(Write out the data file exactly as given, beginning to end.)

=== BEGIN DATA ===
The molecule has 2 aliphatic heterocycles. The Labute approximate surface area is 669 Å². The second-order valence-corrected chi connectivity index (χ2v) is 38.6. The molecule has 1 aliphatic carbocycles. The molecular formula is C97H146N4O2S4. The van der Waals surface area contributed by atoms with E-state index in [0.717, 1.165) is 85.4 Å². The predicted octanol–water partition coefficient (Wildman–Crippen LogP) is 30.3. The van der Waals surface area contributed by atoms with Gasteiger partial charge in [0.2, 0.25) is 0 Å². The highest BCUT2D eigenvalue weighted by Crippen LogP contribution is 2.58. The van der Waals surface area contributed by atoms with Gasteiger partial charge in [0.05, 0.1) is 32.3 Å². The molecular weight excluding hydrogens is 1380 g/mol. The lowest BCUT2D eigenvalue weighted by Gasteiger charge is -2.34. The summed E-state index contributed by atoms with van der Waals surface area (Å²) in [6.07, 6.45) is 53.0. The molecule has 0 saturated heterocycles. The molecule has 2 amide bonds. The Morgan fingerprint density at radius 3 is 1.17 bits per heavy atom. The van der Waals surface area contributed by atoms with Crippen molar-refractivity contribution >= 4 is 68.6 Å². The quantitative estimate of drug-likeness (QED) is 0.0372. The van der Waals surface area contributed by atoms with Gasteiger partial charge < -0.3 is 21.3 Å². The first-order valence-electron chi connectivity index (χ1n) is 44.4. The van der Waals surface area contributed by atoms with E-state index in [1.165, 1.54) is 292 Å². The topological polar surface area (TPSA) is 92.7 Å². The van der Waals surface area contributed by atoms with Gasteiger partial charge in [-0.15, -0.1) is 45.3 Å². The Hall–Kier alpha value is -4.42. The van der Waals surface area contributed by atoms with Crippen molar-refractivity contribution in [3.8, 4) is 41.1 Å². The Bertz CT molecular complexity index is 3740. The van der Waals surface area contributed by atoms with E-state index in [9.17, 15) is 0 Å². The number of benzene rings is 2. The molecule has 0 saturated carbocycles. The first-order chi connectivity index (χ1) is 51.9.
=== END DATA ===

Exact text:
The molecule has 2 aliphatic heterocycles. The Labute approximate surface area is 669 Å². The second-order valence-corrected chi connectivity index (χ2v) is 38.6. The molecule has 1 aliphatic carbocycles. The molecular formula is C97H146N4O2S4. The van der Waals surface area contributed by atoms with E-state index in [0.717, 1.165) is 85.4 Å². The predicted octanol–water partition coefficient (Wildman–Crippen LogP) is 30.3. The van der Waals surface area contributed by atoms with Gasteiger partial charge in [0.2, 0.25) is 0 Å². The highest BCUT2D eigenvalue weighted by Crippen LogP contribution is 2.58. The van der Waals surface area contributed by atoms with Gasteiger partial charge in [0.05, 0.1) is 32.3 Å². The molecular weight excluding hydrogens is 1380 g/mol. The lowest BCUT2D eigenvalue weighted by Gasteiger charge is -2.34. The summed E-state index contributed by atoms with van der Waals surface area (Å²) in [6.07, 6.45) is 53.0. The molecule has 0 saturated heterocycles. The molecule has 2 amide bonds. The Morgan fingerprint density at radius 3 is 1.17 bits per heavy atom. The van der Waals surface area contributed by atoms with Crippen molar-refractivity contribution >= 4 is 68.6 Å². The quantitative estimate of drug-likeness (QED) is 0.0372. The van der Waals surface area contributed by atoms with Gasteiger partial charge < -0.3 is 21.3 Å². The first-order valence-electron chi connectivity index (χ1n) is 44.4. The van der Waals surface area contributed by atoms with E-state index in [1.165, 1.54) is 292 Å². The topological polar surface area (TPSA) is 92.7 Å². The van der Waals surface area contributed by atoms with Gasteiger partial charge in [-0.15, -0.1) is 45.3 Å². The Hall–Kier alpha value is -4.42. The van der Waals surface area contributed by atoms with Crippen molar-refractivity contribution in [3.8, 4) is 41.1 Å². The Bertz CT molecular complexity index is 3740. The van der Waals surface area contributed by atoms with E-state index in [9.17, 15) is 0 Å². The number of benzene rings is 2. The molecule has 0 saturated carbocycles. The first-order chi connectivity index (χ1) is 51.9.